Wednesday, April 18, 2012

3 challenges in implementing a strategy

If designing a good strategy is difficult, then designing a strategy as if implementation matters is far more challenging. Louis Gerstner articulates the challenge in his autobiographical account of IBM turnaround1 “Who says elephants can’t dance” - It [IBM] had file drawers full of winning strategies. Yet, the company was frozen in place. IBM hadn’t missed predicting any technological trend and yet the company was paralyzed enough not to act on any of those effectively. What are the challenges in implementing a strategy? Here is my reflection based on Prof. Richard Rumelt’s video interview.

1. Not simple enough: A few weeks back I witnessed following conversation in a senior management meeting. It got started when someone asked, “How is our innovation program aligned with our strategy?” One response came, “What is our strategy?” This was followed by a noticeable silence in the room. Then answers started - One answer was “Our vision statement articulates our strategy”. Another one was “We have percolated our strategy through a balanced score card. Hence, our KRAs tell us what to do in line with our strategy”. Each answer had an element of truth. However, my conclusion after witnessing this discussion was, “If the company has a strategy, nobody in the room has articulated it in a simple manner.” Each member in the room was making various decisions – including selection of large impact ideas. And yet there was no coherent view on how they would win in the market – today & tomorrow. I like what Rumelt says in the interview, “A good strategy is essentially simple. If you can’t explain your business strategy in a few minutes and in a few pages, there is something wrong.”

2. No good progress indicator: Infosys announced its results last week and missed its annual guidance for the first time in two decades. Infosys revenue had grown by 15.8% YoY and profits by 14.5%. Market reacted harshly; the stock shed 13% in a single day. It has been little over a year since Infosys announced Infosys 3.0 goal of getting its revenue equally from transformation, innovation & operation. In March 11, 2011, transformation, innovation & operation constituted 25%, 10% and 65%. Last week, Infy CEO Shibulal emphasized their commitment to make the portfolio balanced. However, its “innovation” bucket portion seems to have dipped from 9.5% to 6.2% of its revenue. Is Infosys strategy working? There is no easy way to find out, especially for an outsider, perhaps even for an insider. As Rumelt says in the interview, “It is difficult to determine whether or not you are accomplishing your strategy by looking at current results. You can have a company that is producing excellent results but has a poor strategy. Vice versa, you can have a company that has poor results but an excellent strategy.” My friend Prof. Rishikesha Krishnan who visited Infosys Labs recently is right in pointing out, “It may be premature to knock Infosys off”.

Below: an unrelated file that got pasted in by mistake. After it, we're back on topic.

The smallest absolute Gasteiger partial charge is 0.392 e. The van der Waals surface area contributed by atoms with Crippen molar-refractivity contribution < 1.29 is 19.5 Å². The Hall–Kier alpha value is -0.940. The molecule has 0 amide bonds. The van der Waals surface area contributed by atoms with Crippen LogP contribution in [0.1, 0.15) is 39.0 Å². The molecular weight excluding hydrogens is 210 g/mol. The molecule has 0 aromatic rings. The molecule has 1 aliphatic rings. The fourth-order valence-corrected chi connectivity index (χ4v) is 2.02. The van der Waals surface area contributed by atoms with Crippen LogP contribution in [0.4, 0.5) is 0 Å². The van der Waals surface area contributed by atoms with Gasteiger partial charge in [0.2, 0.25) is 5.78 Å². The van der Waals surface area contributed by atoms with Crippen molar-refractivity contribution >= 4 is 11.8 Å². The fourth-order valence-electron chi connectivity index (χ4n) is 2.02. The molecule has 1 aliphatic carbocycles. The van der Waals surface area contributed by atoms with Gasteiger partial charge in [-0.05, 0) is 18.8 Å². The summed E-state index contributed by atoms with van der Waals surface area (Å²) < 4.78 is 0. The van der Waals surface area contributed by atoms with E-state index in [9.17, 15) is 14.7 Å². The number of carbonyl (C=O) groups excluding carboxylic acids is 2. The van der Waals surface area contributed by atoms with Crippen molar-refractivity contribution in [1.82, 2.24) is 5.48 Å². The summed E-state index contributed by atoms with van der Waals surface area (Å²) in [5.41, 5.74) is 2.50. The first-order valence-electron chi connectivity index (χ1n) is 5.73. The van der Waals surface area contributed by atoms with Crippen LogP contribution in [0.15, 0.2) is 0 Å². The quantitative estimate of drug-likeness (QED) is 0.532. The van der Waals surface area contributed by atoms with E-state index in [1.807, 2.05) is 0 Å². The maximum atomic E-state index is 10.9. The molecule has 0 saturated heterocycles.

3. Ambivalent messaging: Andrew Grove tells a story of his Intel days2, when he & CEO Gordon Moore made a significant strategic decision in the middle of 1985 – that of getting Intel out of the memory business. This was the business Intel had identified itself with for more than a decade. Initially when Grove talked about it to his team, he had a hard time getting the words out of his mouth without equivocation. In his own words, “Saying it to Gordon was one thing; talking to other people and implementing it in earnest was another”. Several months after this decision, Grove was visiting a remote Intel location. He was still not ready to announce that they were getting out of the memory business. He would usually give negative-to-ambivalent answers to questions pertaining to memories. And one of the senior managers attacked him aggressively, “Does it mean that you can conceive of Intel without being in the memory business?” In Grove’s own words – “I swallowed hard and said – yes, I guess I can. All hell broke loose.” Communicating an intent (like that of getting out of memory business) with clarity is not easy. Most companies mess it up. Rumelt says in the interview, “There is an essence of compromise that is part of human character. While competitive success comes from focus of resources, our natural tendency in the organizations is to satisfy multiple constituencies.”


1 “Who says elephants can’t dance” by Louis Gerstner, HarperCollins, 2003 (reference to drawers full of winning strategies is on page 16)

2 “Only the paranoid survive” by Andrew Grove, Doubleday, 1996. (reference to the visit to the remote location is on pages 89-90).

1 comment:

  1. Hindu carried an article on IndiGo airlines: How IndiGo escaped the blues. Aditya Ghosh, President, IndiGo, mentions following, "IndiGo stands for three things — being on time, being courteous and hassle-free, and offering low fares”. That's good clarity (simple to understand). Of course, saying it is one thing and day-in-day-out executing it is another. IndiGo seems to be executing it well so far.